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Obesity is the second leading cause of preventable death in the United States and the rates are increasing. But physicians at Mount Auburn Hospital are working with patients to combat the disease head on. Bariatric surgeon, Julie Kim, M.D., and her team have performed more than 4,000 bariatric procedures and have seen firsthand how weight-loss surgery can change the lives of people battling their weight.

“Obesity is a disease that can be treated,” says Dr. Kim. “Achieving a healthy weight is especially difficult for people who are more than 75 pounds overweight, but weight-loss surgery has incredible success rates.”

The most advanced bariatric surgery techniques
Within the last 10 years, bariatric surgery has advanced significantly and is one of the safest surgical procedures a person can undergo.

“The field has dedicated itself to becoming evidence based, which has resulted in stricter standards and guidelines,” says Dr. Kim. “We are more selective about bariatric surgery candidates and have a more rigorous pre- and post-operative process.”

The actual procedures have also evolved. With minimally-invasive techniques, surgeons can perform bariatric surgery through smaller incisions, which speeds recovery. In addition, patients have more surgical options than ever before, which include:

  • Laparoscopic Gastric Bypass (Roux-en-Y). In the mid 1960s, bariatric surgery was first introduced to the public with the gastric bypass procedure. Instead of performing the procedure with large, open abdominal incisions, today, surgeons are taking a laparoscopic approach.

    During this procedure, surgeons reconstruct the stomach to make a small pouch at the top, which limits the amount of food a person can eat. Then, surgeons resection the small intestine to the pouch, bypassing the rest of the stomach. This changes the way the patient’s food is processed, which helps aid in suppressing hunger. On average, patients lose about 60 to 80 percent of excess weight within 12 to 18 months.
  • Laparoscopic Adjustable Gastric Banding. This procedure works by placing a silicone band around the top of the stomach—creating a pouch, roughly the size of a golf ball. The pouch restricts the amount of food a person can consume. Patients also feel fuller, longer because food remains in the pouch for an extended period of time before passing to the rest of the stomach. On average, patients will lose about 40 percent of their excess weight in about three years.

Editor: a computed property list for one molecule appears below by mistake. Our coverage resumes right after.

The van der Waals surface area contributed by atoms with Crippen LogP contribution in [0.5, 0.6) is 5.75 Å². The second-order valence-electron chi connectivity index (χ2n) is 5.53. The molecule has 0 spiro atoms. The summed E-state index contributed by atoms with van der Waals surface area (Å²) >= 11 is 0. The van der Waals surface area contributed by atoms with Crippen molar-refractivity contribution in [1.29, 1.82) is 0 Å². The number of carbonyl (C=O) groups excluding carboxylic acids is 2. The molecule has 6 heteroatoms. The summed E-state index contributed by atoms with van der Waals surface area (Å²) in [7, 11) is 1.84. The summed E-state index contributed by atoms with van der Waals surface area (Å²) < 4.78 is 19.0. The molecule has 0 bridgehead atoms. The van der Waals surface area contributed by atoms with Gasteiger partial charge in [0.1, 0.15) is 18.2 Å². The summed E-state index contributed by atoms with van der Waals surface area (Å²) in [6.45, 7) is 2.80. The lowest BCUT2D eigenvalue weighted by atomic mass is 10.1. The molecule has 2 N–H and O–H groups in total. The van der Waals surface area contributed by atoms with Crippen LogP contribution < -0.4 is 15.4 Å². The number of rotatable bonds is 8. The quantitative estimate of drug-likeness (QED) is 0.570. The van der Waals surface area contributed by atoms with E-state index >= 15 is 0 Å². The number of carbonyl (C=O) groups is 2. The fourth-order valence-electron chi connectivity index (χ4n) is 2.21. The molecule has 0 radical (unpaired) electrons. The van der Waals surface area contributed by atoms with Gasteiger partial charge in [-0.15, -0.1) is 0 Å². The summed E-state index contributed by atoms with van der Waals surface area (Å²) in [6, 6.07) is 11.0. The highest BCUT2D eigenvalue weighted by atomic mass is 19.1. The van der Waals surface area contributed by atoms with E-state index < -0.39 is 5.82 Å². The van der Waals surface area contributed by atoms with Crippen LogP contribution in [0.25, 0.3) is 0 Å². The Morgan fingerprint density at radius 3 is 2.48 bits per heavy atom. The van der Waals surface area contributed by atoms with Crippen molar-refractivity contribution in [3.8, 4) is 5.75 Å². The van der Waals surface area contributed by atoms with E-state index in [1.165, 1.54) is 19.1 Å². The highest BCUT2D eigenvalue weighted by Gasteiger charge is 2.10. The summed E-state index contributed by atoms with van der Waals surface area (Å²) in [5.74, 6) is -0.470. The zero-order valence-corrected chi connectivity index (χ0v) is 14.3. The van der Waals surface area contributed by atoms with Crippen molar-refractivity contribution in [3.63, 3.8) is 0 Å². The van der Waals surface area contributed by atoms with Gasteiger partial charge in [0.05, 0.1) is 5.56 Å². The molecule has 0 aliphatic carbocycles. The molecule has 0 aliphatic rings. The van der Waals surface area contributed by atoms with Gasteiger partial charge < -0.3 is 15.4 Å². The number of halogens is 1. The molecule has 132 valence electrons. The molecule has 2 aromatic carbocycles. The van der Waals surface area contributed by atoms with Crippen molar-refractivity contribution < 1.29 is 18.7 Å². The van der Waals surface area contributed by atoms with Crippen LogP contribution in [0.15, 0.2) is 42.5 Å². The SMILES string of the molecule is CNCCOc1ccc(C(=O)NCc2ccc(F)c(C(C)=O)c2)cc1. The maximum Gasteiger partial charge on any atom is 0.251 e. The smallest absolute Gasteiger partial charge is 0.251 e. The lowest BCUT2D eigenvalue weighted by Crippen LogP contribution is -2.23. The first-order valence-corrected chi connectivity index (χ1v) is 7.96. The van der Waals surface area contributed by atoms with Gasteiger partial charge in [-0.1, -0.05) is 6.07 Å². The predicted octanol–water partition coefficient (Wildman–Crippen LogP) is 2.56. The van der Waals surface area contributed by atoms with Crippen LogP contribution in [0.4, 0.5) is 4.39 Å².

After surgery, physicians can adjust the band using saline and a special needle that is inserted through a port that is under the skin, but above the muscle. Like a belt, the band can be cinched or expanded by adding or removing saline.
  • Laparoscopic Sleeve Gastrectomy. During this procedure, surgeons remove the lateral part of the stomach to create a long, narrow, banana-shaped stomach. This restricts the amount of food a person is able to consume at one time. In addition, patients have suppressed appetites because the portion of stomach that releases a hunger hormone is removed. On average, patients lose about 50 to 70 percent of excess weight within 12 to 18 months.

When is surgery an option?
Patients must be at least 18 years old and have a Body Mass Index (BMI) of 40 (about 100 pounds overweight) or greater to be considered for bariatric surgery. They can also be considered for weight-loss surgery if they have a BMI of at least 35 (about 75 pounds overweight) and have one or more comorbidities, such as diabetes.

Dr. Kim and the bariatric surgery team at the Mount Auburn Hospital’s Weight Management Center believe their work with patients can help improve obesity rates. “Obesity is growing the fastest in the adolescent population,” says Dr. Kim. “Subsequently, when we are helping parents get on a path to healthy living, we are also helping the following generations develop healthy habits.”

Register for a free surgical weight management information session at the Mount Auburn Hospital Weight Management Center. Call (617) 499-6767.

*Dr. Kim is also a member of the Tufts Medical Center Physician Organization.